Presented in a visually stylish package with outstanding artwork and photography (courtesy of Paolo Botta, Lutz Diehl and Alessandro Achilli), as well as Sid Smith’s thought-provoking liner notes, Mirrors captures one of the foremost standard-bearers of contemporary cutting-edge progressive rock at the very height of its creative powers. Although the music may not always be what one would term accessible, even staunch followers of the more traditional branches of prog might find something to appreciate in the album’s pristine beauty. An absolute must for fans of RIO/Avant –Prog and chamber rock, Mirrors is sure to go down as one of the standout releases of 2012.

Links:
http://us.myspace.com/yugenband

https://www.facebook.com/Yugentheband

http://production.altrock.it/

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TRACKLISTING:
Absence (29:38):
1. overt (2:25)
2. primo frammento (2:24)
3. epicicli I (2:24)
4. secondo frammento (2:09)
5. arioso (2:01)
6. terzo frammento (2:12)
7. un coeur mécanique (2:14)
8. resti (quarto frammento) (1:58)
9. epicicli II (2:22)
10. toccata (2:29)
11. hélas avril (2:15)
12. danzante (quinto frammento) (2:05)
13. clos (2:41)
Upon a Ground (15:29):
14. part I (5:22)
15. part II (6:01)
16. part III (4:00)

LINEUP:
Michele Epifani – Hammond organ (1-13), e-piano, synthesizer (14-16)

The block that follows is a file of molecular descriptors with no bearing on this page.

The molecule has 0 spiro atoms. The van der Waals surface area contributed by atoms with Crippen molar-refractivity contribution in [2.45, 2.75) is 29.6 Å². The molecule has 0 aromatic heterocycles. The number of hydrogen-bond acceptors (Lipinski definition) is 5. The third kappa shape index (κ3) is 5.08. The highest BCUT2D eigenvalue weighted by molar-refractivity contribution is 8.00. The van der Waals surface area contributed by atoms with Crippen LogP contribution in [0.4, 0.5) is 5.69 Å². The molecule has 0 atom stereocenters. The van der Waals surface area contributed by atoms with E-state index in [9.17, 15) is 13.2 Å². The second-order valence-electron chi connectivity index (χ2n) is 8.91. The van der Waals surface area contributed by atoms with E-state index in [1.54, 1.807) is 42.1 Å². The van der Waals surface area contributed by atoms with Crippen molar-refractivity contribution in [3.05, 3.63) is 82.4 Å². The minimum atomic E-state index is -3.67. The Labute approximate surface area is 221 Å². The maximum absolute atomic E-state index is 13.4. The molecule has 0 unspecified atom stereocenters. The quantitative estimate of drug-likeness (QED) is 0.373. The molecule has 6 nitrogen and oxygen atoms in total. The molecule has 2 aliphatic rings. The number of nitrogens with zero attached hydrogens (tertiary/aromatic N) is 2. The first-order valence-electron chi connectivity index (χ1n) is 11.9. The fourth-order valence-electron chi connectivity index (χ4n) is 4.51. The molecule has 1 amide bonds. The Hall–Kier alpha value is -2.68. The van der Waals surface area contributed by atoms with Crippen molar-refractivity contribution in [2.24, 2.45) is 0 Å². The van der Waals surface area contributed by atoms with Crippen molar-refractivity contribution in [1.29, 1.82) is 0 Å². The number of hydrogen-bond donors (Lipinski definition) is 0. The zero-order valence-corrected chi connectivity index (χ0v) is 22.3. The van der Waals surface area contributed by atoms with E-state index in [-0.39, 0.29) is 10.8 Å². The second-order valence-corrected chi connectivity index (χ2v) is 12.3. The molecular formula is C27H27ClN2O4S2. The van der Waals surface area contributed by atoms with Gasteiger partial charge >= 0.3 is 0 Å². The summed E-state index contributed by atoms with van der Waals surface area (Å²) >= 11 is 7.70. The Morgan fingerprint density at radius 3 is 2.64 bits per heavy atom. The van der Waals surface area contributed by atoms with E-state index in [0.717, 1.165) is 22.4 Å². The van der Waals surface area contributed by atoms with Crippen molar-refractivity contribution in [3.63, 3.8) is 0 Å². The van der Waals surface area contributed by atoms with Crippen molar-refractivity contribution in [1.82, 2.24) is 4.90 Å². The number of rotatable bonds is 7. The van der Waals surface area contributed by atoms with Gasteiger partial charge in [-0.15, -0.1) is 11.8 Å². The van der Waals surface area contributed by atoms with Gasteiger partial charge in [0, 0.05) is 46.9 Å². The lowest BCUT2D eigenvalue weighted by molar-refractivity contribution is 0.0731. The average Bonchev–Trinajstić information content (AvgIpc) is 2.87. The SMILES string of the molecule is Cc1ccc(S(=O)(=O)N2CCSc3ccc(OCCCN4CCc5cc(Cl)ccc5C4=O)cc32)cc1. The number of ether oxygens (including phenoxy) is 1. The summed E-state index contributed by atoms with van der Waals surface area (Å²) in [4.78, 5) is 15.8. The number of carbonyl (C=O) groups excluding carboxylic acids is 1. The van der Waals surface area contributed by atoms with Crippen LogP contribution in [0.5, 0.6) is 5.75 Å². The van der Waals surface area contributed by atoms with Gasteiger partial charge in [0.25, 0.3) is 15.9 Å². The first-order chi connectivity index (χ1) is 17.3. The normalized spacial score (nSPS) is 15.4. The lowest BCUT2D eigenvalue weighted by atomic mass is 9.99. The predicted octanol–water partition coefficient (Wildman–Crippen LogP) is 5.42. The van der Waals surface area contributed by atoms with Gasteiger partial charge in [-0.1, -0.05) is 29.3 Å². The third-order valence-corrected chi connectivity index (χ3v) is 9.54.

Stefano Colombi – e-guitar (1-16)
Luca Falsetti- drums, percussion (1-16)
Valerio Cipollone – clarinet, bass clarinet (1-13)
Maurizio Fasoli – grand piano (1-13)
Antonio Marrone – e-bass (1-13)
Pierluigi Mencattini – violin (1-13)
Cristiano Pomante – vibraphone, marimba (1-13)
Carmine Ianieri – tenor sax (14-16)
Massimo Magri – cello (14-16)
Simone Pacelli – e-bass (14-16)
Manuel Trabucco – tenor sax (14-16)

Subtilior (Latin for  “more refined”) is the name adopted by Michele Epifani, keyboardist and main driving force of Italian “retro-prog” band Areknamés, for his first solo outing. With its rather obscure reference to a musical style of the late Middle Ages, called ars subtilior, the project hints at a highly complex, sophisticated offer, and indeed –  very much in keeping with AltrOck Productions’ consistently high level of quality – this is what Absence Upon a Ground delivers.